Recently the term “Deep State” has been employed by the Trump Administration to characterize a conspiracy of government employees to take down the president and his agenda. The drumbeat against this supposed cabal has dramatically increased in tempo and volume as Special Counsel Mueller’s investigation comes ever closer to the Oval Office. Newt Gingrich went so far as to refer to Robert Mueller as “the tip of deep state’s spear.”
The “Deep State” that the current administration is railing against is not a conspiratorial group of anti-Trump partisans, but simply the ship of state. It encompasses the core bureaucracies, with their various missions, that keep our country operating smoothly on a daily basis. I was a member of the “Deep State.” As a retired federal air traffic controller with 25 years of decorated service, I understand how critical government services work on a day to day, year to year basis.
Civil service employees are hired with very specific jobs or missions to perform. In my case, it was air traffic control (ATC) within my area of jurisdiction, which happened to be the airport tower. There are thousands of rules, procedures, and specific phraseology involved in that mission. And just as the “Golden Rule” is a distillation of the major tenets of religious commandment and secular ethics, those rules and procedures, which result in the safe, orderly and expeditious movement of air traffic, constitute the “Golden Rule” and mission of ATC.
When we were hired, we took an oath of office to protect and defend the Constitution of the United States from enemies both foreign and domestic. I took that oath and our mission very seriously, as did my colleagues of every political stripe.
Over the years I observed the pendulum swings of various administrations. Sometimes administrations interfered with our mission through budget cuts and staffing shortages. Other times they used our agency as a political football to score political wins, without seriously regarding the actual life and death importance of the mission with which the agency and its employees were tasked.
As a civil servant, I was not bound by the terms of my employment, my oath, or the core mission to “swing” with the pendulum. In fact, our mission remained the same from the day I was hired to the day I retired (and beyond). Come hell, high water, or an adversarial administration making my job harder to perform, my mission never changed. My mission remained the safe, orderly and expeditious movement of air traffic. Anything else was extraneous, to be done when appropriate or to be resisted, sometimes mightily, if it interfered with our primary job description.
My experience as a civil servant has run the gamut from basking in the glow of administrative cooperation, to carrying on through periods of benign or malignant neglect, to resisting attempts by elected officials to negatively impact the ability to complete the mission of front line service providers. Although I only have my FAA experience to speak to, I’m certain that my experience translates to the FDA, CDC, NTSB, FBI, NPS, DOE, DEC, and the whole alphabet soup of governmental agencies providing service to the American people.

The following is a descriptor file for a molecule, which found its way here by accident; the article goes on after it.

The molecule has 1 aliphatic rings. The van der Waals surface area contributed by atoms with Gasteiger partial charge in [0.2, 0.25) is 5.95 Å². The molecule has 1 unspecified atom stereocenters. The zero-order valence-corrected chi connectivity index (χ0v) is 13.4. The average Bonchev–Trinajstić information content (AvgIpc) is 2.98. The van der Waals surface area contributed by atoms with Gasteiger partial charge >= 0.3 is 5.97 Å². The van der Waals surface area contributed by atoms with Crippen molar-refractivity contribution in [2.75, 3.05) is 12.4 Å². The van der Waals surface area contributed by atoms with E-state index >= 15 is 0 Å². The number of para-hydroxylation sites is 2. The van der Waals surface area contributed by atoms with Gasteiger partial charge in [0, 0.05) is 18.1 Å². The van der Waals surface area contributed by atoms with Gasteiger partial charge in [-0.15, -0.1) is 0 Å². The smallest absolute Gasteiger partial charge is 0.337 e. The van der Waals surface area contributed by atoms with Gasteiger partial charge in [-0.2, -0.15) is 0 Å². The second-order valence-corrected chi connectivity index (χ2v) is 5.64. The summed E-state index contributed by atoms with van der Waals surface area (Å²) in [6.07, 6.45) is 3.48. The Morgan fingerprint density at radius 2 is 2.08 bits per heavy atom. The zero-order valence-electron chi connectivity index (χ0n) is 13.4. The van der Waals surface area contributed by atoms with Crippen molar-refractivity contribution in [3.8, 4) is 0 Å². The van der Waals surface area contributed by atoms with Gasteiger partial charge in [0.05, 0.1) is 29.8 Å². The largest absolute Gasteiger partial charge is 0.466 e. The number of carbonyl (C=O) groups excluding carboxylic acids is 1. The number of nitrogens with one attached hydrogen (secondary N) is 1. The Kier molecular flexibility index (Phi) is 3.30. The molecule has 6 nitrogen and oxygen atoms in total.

None of us want our department or other agencies of the government to be politicized. There is stability and reliability to be gained by keeping politicians and their politics out of the minutia of running essential governmental services. Our mission is not amenable to micromanagement, especially by political types who have no interest in our actual mission. A novice could not walk into the most simple, low traffic density control tower and expect anything other than disaster at the microphone, multiplying that result a million times over with complex radar facilities across the nation. The same applies across the board to every other governmental agency, especially essential services.
Do you ever ask yourself why the Third World kleptocracies are so notoriously inefficient? Why they can’t get out of their own way? Why they can’t get their act together? Because everything is ripe for political interference, is constantly for sale to the highest bidder, or is held for ransom in political contest where winner takes all. And with each regime change comes different players with different ideas, looking for new parts to chop off and sell, or that have no real interest at all. These countries are neither stable for its citizens, nor reasonable platforms for business investment.
The next time Hannity, Bannon, Gingrich, or Trump and company blather on about the “Deep State,” understand what it is that they are attempting to accomplish. Ascribing nefarious and conspiratorial motives to and painting portraits of treasonous actions by public employees destroys public trust in institutions established to serve as checks on illegitimate power. It lays the groundwork to make these governmental institutions less effective against autocratic intentions. If American citizens allow themselves to be deceived by “Deep State” conspiracy theories, they risk losing the protections necessary to check immoral and even criminal behavior by elected officials.
As a person who took the oath to protect and defend, I am extremely concerned with the recent state of affairs. The headlines are filled with attempts by Trump and his collaborators to discredit civil servants, whose mission is essential to public safety. The next time you fly, you want someone like me in that airport tower, not a hired lackey of the highest bidder or a golf buddy of the latest chieftain. It is not Trump (regardless of his absurd claim) who is responsible for the excellent 2017 airline safety report. It’s the “Deep State.”